All Of My Dreams Are Of This Place
Negative Gain Productions
FIRES’ All Of My Dreams Are Of This Place is a record deeply concerned with identity. Written and produced by Aedra Oh as a direct follow-up to the project’s debut Red Goes Grey, it’s an album informed by the emotions surrounding major events in her life: the uncertainty leading up to the birth of her first child, and the intense self-examination that preceded the beginnings of her gender transition. Inasmuch as it’s a personal diary of those thoughts and feelings, it’s also a record that tries to universalize those emotions. Whether or not you’ve been where Oh has, All Of My Dreams wants more than anything for you to understand and inhabit the feelings that birthed it.
That mission is served by the actual musical elements of the album. Where Red Goes Grey was a catchy, studio-smart electronic rock record that tapped into synthwave and glitch aesthetics, FIRES is now almost a full-bore alt-rock outfit, albeit one rendered from emo and a healthy amount of synthesis and sequencing. It’s a potent hybrid, as evidenced by opener “Show Me Life”, where Aedra takes account of several years of her life over tightly programmed electronics before a massive wave of guitars hit on the chorus. It doesn’t sound that far off from many of FIRES admitted post-hardcore influences in terms of melody or structure, but the very specific way that electronics are used as a bassline on the churning, triumphant singalong “Through Black Skies” or to reinforce the melody on “Inside Her Lungs” keep a connection to the project’s roots in industrial-rock.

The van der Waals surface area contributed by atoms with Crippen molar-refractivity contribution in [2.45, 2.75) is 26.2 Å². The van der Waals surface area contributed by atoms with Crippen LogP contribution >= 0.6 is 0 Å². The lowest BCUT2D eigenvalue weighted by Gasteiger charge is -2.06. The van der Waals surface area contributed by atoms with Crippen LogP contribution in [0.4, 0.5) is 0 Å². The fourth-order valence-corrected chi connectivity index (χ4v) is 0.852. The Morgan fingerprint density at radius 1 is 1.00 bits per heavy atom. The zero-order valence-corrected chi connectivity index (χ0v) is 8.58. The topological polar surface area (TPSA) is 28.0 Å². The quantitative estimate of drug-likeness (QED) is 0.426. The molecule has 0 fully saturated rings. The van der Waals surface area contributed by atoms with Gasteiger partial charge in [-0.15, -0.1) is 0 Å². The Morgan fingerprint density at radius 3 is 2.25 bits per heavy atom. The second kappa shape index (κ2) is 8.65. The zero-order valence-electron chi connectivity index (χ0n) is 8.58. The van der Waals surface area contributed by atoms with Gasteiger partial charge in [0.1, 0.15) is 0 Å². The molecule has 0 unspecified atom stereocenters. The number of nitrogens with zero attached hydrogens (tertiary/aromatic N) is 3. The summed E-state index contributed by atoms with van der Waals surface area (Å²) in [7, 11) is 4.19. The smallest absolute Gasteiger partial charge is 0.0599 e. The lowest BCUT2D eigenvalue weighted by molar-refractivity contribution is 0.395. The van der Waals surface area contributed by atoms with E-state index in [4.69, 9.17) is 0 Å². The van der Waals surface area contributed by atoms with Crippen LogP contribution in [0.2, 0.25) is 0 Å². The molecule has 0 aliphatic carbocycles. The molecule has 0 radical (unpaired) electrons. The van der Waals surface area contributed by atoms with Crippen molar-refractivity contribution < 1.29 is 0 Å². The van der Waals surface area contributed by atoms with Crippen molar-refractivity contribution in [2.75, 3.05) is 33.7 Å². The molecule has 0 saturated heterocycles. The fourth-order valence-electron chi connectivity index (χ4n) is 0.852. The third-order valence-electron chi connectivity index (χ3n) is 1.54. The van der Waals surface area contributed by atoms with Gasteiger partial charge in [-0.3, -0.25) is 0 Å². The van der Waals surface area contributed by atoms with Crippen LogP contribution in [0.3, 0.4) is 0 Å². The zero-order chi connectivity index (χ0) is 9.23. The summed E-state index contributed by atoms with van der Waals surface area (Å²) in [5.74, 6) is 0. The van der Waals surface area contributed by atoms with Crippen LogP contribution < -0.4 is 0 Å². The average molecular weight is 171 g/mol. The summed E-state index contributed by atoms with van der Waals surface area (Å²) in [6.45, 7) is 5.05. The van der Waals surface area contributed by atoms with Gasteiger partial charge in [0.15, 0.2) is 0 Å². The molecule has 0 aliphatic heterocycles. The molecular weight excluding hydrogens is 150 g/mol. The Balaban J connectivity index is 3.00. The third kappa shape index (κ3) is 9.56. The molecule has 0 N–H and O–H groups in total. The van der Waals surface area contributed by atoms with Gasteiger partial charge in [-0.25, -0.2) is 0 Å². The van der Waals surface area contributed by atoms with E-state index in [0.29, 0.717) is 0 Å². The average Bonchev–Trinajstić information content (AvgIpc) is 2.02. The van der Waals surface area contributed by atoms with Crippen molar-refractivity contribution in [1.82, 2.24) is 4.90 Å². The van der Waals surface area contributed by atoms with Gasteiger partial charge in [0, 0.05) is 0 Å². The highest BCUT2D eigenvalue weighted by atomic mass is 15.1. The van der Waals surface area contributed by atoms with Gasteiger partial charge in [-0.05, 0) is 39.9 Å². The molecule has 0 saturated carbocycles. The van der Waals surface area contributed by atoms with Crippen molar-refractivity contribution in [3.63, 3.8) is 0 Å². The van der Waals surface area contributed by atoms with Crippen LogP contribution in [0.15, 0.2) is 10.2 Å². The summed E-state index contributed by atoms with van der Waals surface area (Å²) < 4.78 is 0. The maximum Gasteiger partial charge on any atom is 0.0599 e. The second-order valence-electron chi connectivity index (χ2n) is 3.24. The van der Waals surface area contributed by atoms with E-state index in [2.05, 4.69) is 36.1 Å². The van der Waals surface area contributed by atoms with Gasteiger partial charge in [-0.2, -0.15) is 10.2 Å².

Some of the contrast of the record comes from how certain the record feels musically, and how plaintive and precarious Oh sounds in delivering her vocals. When she sings the chorus to “Show Me Life” or spits out the staccato lyrics (complete with shrieks for emphasis) on “Revive” you can hear the doubt. The use of vocal processing as a production element factors into it as well; Oh’s voice is often obscured by aggressive auto-tune and glitch effects, to set up cathartic release via cleanly sung and shouted passages.
Ultimately though, it’s the emotional impact of All Of My Dreams Are Of This Place that makes the greatest impression. Without dismissing the advances in craft and studio technique that brought FIRES here, it’s the way that Aedra Oh offers herself up emotionally that make FIRES remarkable. You may have never felt what she was feeling when she wrote the piano-led ballad “Ever” about the experience of becoming a parent, or had the moment of clarity she expresses on “The Bright and Terrible” when she sings “The girl you always were / Was the girl I want to be”, but she expresses each with such conviction it’s not hard to feel the songs and their intent. It’s certainly not the end of any particular journey for FIRES, but it is something of an arrival.